Assessment Criteria You should present a body of work which demonstrates: Knowledge of contexts, concepts, technologies and processes Your ability to make a final presentation of your work in a form approprite to purpose and context based on your knowledge and understanding of subject

protocols is demonstrated. Your ability to independently initiate and draw up a written project proposal which effectively and succinctly communicates the key elements of their conceptual, technical, and aesthetic concerns and intentions aligned to a realisable project management action plan. The critical and contextual dimensions of the discipline (reference as appropriate; business, cultural, economic, environmental, ethical, global, historical, political, societal, and/or theoretical contexts has been understood and demonstrated.

Understanding through application of knowledge The quality of your concept, and the research and analysis, contextualisation and the application of practical and technical skills reflect your ability to develop; work which demonstrates a high level of maturity through its clarity and focus and the synthesis of previously learned practical and theoretical knowledge. Knowledge and information is selected and ideas developed to professional material outcomes.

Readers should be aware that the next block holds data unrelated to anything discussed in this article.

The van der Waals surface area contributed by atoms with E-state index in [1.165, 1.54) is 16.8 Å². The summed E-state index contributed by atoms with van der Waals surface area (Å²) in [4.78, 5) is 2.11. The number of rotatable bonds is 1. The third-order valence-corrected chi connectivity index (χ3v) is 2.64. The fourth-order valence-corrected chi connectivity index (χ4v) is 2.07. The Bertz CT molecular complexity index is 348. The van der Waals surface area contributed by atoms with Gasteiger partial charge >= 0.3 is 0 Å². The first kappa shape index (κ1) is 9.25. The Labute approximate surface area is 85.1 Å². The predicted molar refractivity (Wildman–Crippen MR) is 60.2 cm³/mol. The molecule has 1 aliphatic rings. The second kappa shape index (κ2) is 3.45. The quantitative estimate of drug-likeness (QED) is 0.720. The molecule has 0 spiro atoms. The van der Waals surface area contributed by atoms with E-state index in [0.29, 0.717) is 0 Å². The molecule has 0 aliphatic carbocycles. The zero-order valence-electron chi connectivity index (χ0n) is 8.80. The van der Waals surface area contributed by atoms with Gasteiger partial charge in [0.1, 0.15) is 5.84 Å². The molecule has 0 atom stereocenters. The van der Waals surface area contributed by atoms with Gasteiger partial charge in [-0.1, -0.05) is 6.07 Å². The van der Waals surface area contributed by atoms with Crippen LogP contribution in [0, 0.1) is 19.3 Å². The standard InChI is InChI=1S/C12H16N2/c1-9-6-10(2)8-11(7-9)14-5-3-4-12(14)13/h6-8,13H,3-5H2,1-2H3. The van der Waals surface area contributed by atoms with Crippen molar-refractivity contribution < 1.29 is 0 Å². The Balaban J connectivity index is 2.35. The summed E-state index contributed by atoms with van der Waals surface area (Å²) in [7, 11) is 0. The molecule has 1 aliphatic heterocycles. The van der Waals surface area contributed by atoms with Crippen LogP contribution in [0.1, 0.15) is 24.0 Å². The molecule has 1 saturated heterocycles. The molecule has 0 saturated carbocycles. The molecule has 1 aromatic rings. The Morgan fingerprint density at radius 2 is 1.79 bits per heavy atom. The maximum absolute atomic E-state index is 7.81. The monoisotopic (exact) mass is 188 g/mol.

Application of technical and professional skills Appropriate materials and media are selected, tested and utilised to realise and present ideas and solutions to a professional standard. Independent study and self-management skills have been demonstrated through the ability to set goals, manage workloads, and meet deadlines. Transferable, professional skills are effectively demonstrated such as interpersonal and social skills and collaboration with others to organise and present the final degree show.